Stuart E. Atkinson sends a donation to the SCLC and requests the address to which he should send donated clothing and toys.

An Interview With MLK

A young student from Towns Elementary School in Atlanta interviews Dr. King for a class assignment. The student asks important questions relating to Dr. King's family background, career in ministry and his influence in the civil rights movement. When asked about being the recipient of the Nobel Peace Prize, Dr. King responds by saying, "It is more of a tribute to the thousands of gallant people who have participated in the struggle for equality, and who have done it in a peaceful, courageous manner."

Appeal to the President of the United States

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This document, prepared for the centennial of the Emancipation Proclamation, serves as a plea to President Kennedy and a legal brief. The plea is to use the centennial as an opportunity to "rededicate" the nation to the principles embedded in the Emancipation Proclamation; to make an executive order to end all statutory segregation and discrimination in the states; and to exercise full leadership protecting civil rights, including the use of force, if nonviolent methods fail.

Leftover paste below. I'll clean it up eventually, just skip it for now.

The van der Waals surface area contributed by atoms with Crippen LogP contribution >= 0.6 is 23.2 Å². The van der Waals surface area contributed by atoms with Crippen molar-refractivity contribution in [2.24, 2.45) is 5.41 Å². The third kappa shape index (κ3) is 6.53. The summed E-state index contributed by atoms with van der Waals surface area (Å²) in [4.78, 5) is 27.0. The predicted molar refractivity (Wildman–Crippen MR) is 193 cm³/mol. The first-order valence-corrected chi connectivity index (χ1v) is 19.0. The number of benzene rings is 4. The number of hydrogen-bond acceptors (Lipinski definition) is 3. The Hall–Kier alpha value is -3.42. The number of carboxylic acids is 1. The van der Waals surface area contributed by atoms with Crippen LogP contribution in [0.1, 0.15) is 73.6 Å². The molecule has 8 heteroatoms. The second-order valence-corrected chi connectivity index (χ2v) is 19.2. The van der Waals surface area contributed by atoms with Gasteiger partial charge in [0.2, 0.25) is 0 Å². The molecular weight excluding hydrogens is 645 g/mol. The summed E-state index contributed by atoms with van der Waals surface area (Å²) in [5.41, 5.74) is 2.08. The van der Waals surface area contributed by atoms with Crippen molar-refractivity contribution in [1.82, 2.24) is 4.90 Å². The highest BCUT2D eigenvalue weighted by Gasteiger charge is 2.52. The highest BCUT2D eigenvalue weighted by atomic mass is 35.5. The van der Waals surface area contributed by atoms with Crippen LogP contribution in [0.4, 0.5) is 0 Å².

Thursday, May 17, 1962

Transformed Nonconformists Sermon Outline

In this brief outline for a sermon based on Romans 12:2, Dr. King asserts that Christians are citizens of two worlds, those of time and eternity. They are in the world, but not of it. In a generation of the mass mind, they are called to live differently – to make history not be made by history. But nonconformity in itself is not good; there must be a mental transformation. The world is on the brink of moral and physical destruction and the need of the hour is for nonconformists to materialism, nationalism and militarism.

Statement on the Indictment of MLK

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The "Committee to Defend Martin Luther King, Jr." issued this statement, accusing the state of Alabama of falsely distorting Dr. King's 1958 income tax return in an attempt to indict him.

Thursday, March 3, 1960

Letter from Bayard Rustin to MLK